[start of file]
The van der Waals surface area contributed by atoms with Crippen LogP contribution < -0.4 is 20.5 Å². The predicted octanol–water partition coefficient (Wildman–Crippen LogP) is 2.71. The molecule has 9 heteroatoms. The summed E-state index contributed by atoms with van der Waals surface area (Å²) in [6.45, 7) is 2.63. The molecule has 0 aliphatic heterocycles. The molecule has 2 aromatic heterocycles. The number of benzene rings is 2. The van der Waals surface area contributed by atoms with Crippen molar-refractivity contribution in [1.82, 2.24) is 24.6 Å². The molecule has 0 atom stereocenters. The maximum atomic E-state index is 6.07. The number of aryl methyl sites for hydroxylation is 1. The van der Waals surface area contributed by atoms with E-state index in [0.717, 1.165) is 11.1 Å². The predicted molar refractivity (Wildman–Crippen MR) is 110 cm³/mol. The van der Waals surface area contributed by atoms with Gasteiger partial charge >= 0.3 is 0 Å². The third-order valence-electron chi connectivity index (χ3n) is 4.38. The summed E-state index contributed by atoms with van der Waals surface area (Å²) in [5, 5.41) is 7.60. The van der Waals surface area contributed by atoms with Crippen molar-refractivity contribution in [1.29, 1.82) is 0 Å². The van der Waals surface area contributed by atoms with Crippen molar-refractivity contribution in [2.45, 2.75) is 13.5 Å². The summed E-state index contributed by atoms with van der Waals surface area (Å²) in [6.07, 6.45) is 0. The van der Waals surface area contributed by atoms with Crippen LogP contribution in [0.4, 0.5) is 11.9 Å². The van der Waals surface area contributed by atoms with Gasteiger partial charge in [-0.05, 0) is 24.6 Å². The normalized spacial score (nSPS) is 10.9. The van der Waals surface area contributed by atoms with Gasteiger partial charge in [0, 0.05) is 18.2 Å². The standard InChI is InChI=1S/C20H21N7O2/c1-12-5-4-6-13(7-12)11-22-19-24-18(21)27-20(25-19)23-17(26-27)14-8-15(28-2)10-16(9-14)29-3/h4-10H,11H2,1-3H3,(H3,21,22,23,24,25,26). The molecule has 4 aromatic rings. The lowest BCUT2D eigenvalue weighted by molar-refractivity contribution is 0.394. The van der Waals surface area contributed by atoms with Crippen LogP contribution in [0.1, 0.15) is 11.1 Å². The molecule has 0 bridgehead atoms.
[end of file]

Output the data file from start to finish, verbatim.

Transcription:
The van der Waals surface area contributed by atoms with Crippen LogP contribution < -0.4 is 20.5 Å². The predicted octanol–water partition coefficient (Wildman–Crippen LogP) is 2.71. The molecule has 9 heteroatoms. The summed E-state index contributed by atoms with van der Waals surface area (Å²) in [6.45, 7) is 2.63. The molecule has 0 aliphatic heterocycles. The molecule has 2 aromatic heterocycles. The number of benzene rings is 2. The van der Waals surface area contributed by atoms with Crippen molar-refractivity contribution in [1.82, 2.24) is 24.6 Å². The molecule has 0 atom stereocenters. The maximum atomic E-state index is 6.07. The number of aryl methyl sites for hydroxylation is 1. The van der Waals surface area contributed by atoms with E-state index in [0.717, 1.165) is 11.1 Å². The predicted molar refractivity (Wildman–Crippen MR) is 110 cm³/mol. The van der Waals surface area contributed by atoms with Gasteiger partial charge >= 0.3 is 0 Å². The third-order valence-electron chi connectivity index (χ3n) is 4.38. The summed E-state index contributed by atoms with van der Waals surface area (Å²) in [5, 5.41) is 7.60. The van der Waals surface area contributed by atoms with Crippen molar-refractivity contribution in [1.29, 1.82) is 0 Å². The van der Waals surface area contributed by atoms with Crippen molar-refractivity contribution in [2.45, 2.75) is 13.5 Å². The summed E-state index contributed by atoms with van der Waals surface area (Å²) in [6.07, 6.45) is 0. The van der Waals surface area contributed by atoms with Crippen LogP contribution in [0.4, 0.5) is 11.9 Å². The van der Waals surface area contributed by atoms with Gasteiger partial charge in [-0.05, 0) is 24.6 Å². The normalized spacial score (nSPS) is 10.9. The van der Waals surface area contributed by atoms with Gasteiger partial charge in [0, 0.05) is 18.2 Å². The standard InChI is InChI=1S/C20H21N7O2/c1-12-5-4-6-13(7-12)11-22-19-24-18(21)27-20(25-19)23-17(26-27)14-8-15(28-2)10-16(9-14)29-3/h4-10H,11H2,1-3H3,(H3,21,22,23,24,25,26). The molecule has 4 aromatic rings. The lowest BCUT2D eigenvalue weighted by molar-refractivity contribution is 0.394. The van der Waals surface area contributed by atoms with Crippen LogP contribution in [0.1, 0.15) is 11.1 Å². The molecule has 0 bridgehead atoms.